In Peter Levin’s work, he explains how animals overcome the trauma of being literally hunted down and nearly eaten alive without enduring life long agony the way humans do over the brief encounter with violence. Why are animals able to return to a state of peace so soon after such a horrific event? Levine noticed that animals in the wild, immediately after escaping death, all did the same thing. They shook from head to hoof with their whole body. Again and again, he watched as a survivor would let their bodies be consumed by a physical shaking which lasted a matter of seconds. They the return to the tranquil, yet cautious state of peace that are the inherent conditions of the animal kingdom. When we survive a shock trauma, humans often fail to locate and release that single ‘shake’ or that one gesture of defense which would restore our sense of personal power and well being. Because of the complexity of our brains, we are able to envision more terror, as well as relive past terror again and again until we locate that one ‘shake’ our nervous system needs to restore us to the tranquil, yet cautious state that is our natural condition.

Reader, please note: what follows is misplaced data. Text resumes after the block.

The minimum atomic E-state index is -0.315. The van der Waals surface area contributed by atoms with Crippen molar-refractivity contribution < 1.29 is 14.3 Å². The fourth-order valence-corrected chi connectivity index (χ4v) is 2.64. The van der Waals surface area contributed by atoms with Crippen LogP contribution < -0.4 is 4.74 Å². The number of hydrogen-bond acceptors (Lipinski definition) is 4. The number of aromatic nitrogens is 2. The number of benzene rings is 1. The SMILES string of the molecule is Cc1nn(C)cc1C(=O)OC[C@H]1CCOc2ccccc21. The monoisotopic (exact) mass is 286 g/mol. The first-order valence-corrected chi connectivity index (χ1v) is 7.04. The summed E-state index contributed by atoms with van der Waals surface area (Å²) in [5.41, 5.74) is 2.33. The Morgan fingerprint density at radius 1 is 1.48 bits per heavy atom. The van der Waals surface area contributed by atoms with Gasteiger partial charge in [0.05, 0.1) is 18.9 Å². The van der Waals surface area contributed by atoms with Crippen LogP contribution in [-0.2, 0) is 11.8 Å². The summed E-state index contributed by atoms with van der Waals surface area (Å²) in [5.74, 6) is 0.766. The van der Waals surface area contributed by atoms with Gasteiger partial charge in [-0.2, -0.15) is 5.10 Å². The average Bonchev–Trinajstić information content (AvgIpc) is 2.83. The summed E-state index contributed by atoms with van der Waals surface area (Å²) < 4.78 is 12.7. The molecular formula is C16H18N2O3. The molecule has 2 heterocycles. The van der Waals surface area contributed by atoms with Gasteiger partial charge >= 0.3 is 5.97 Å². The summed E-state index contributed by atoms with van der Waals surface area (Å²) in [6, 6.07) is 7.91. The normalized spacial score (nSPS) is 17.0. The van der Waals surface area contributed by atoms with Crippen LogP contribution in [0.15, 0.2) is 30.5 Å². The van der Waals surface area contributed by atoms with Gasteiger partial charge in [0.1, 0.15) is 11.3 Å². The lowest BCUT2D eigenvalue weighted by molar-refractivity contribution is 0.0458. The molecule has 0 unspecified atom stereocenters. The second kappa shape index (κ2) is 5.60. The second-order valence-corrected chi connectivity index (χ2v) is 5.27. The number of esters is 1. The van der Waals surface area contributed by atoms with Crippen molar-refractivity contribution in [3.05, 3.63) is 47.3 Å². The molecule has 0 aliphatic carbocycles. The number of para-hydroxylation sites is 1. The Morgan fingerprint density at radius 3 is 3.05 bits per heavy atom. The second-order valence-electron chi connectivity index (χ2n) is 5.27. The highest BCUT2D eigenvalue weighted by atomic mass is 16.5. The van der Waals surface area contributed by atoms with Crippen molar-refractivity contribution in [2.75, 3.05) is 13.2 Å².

It is unnatural to suffer for months, much less years. If you have been unhappy for more than a few days, there is nothing more important for you to do than to locate the cause.
The first question to ask is- Is this due to a shock or a long standing condition in my life I am avoiding?
The second question to ask is- Can I journal my way back to peace? Do I need physical exercise and private time to heal this, or is this too overwhelming? Do I need to seek outside guidance?
Our culture values the ‘go-it-alone’ cowboy type who does not need a village to feel whole and well. So we will often try our best to cure our own pain on our own, which is quite noble and even advised in Buddhist teachings as well. The trouble is, we often don’t actually know how to access ourselves as precisely as we may need and our notions of self care are to just numb out frustrations we can’t seem to get rid of. This keeps us the lone-wolf, independent sort which our society values so highly, but that wolf has a thorn in it’s paw, and may need a mouse to help take a closer look at the situation and get that injury out.